There is some violence in this movie including:

  • Sereste enjoys boxing while in London and a match is shown with violent blows and head butts.
  • Ruth and Sereste are set upon by a group of thugs. Ruth gets a blood nose and Sereste is attacked, but as a boxer, he manages to fight back and the thugs run off.
  • When Sereste is exiled, fighting breaks out between UK soldiers and the local people.

Material that may scare or disturb children

Under fiveinfo

Children under five are most likely to be frightened by scary visual images, such as monsters, physical transformations.

Apart from the violence described above, there is nothing particularly disturbing for this age group.

Aged five to eightinfo

Children aged five to eight will also be frightened by scary visual images and will also be disturbed by depictions of the death of a parent, a child abandoned or separated from parents, children or animals being hurt or threatened and / or natural disasters.

Ruth is shown during childbirth and in great pain.

Aged eight to thirteeninfo

Children aged eight to thirteen are most likely to be frightened by realistic threats and dangers, violence or threat of violence and / or stories in which children are hurt or threatened.

  • Children in this age group could also be scared by the scene showing Ruth in childbirth.
  • The prejudice shown towards Sereste and Ruth could be disturbing, particularly Ruth’s father wanting nothing to do with her. Sereste’s sister and aunt are also very unkind to Ruth when she first arrives in Bechuanaland.

Thirteen and overinfo

Children over the age of thirteen are most likely to be frightened by realistic physical harm or threats, molestation or sexual assault and / or threats from aliens or the occult.

Nothing of concern

Product placement

Nothing of concern

Sexual references

References to a relationship between a black man and a white woman being disgusting.

Nudity and sexual activity

Ruth and Sereste marry and are seen kissing, undressing each other and getting into bed together. They are seen naked from the shoulders up.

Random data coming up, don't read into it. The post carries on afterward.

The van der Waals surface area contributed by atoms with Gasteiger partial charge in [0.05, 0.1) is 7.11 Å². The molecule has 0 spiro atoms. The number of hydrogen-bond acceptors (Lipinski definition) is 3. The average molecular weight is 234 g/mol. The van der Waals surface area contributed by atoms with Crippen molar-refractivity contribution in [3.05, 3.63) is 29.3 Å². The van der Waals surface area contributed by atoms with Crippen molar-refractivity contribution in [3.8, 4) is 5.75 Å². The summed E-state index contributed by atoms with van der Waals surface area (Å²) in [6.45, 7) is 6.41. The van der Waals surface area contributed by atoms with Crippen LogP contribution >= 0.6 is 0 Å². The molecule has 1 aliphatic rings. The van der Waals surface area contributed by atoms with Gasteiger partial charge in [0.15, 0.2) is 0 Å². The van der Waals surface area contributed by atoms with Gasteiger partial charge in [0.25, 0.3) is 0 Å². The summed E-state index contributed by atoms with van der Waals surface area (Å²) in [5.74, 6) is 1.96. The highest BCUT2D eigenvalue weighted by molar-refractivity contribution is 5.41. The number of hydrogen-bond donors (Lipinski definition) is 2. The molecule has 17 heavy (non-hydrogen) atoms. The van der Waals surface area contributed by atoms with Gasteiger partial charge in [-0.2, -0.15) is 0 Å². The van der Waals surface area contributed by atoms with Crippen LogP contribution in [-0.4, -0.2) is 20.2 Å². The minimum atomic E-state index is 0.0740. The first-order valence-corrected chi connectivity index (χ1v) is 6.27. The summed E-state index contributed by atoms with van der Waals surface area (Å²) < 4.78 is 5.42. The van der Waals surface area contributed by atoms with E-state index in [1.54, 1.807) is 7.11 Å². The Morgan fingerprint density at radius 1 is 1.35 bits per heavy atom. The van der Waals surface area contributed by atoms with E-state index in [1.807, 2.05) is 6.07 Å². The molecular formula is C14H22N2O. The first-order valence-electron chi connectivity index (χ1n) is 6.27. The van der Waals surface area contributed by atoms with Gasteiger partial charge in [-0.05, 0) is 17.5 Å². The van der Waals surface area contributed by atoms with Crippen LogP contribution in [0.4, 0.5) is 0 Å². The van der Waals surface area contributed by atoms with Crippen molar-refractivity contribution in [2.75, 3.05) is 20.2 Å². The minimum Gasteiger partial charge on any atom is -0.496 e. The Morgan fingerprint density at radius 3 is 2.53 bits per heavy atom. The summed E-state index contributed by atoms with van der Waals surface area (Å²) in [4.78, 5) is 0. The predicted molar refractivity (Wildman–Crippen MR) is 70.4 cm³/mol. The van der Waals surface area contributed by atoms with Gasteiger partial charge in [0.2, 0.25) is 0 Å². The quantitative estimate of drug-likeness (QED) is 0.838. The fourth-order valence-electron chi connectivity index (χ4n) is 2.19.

Use of substances

There is some use of substances in this movie, including:

  • There is frequent drinking at various events, at home, in clubs etc.
  • Ruth is offered a drink at an officer’s house but Sereste is told he isn’t allowed to drink alcohol (in his own country).
  • Several characters smoke and Ruth’s father smokes a pipe.

Coarse language

There is some coarse language in this movie, including:

  • Oh God; in God’s name
  • Name calling such as: coon; slut; bastard; whore; nigger

In a nutshell

A United Kingdom is a drama about the events of the marriage between a black prince and a white woman during the years when apartheid was being introduced in South Africa. There are some beautiful scenes from Botswana and it is an uplifting film in which justice finally prevails. Due to the film’s content younger viewers are likely to lose interest, and the film’s themes are more relevant to an older audience, so it is likely to appeal to teens and adults.

The main messages from this movie are that justice can prevail and that the colour of one’s skin should be of no importance.

Values in this movie that parents may wish to reinforce with their children include:

  • racial equality
  • determination
  • loyalty
  • love and faithfulness

Parents may wish to discuss the reactions of Ruth’s and Sereste’s families to their marriage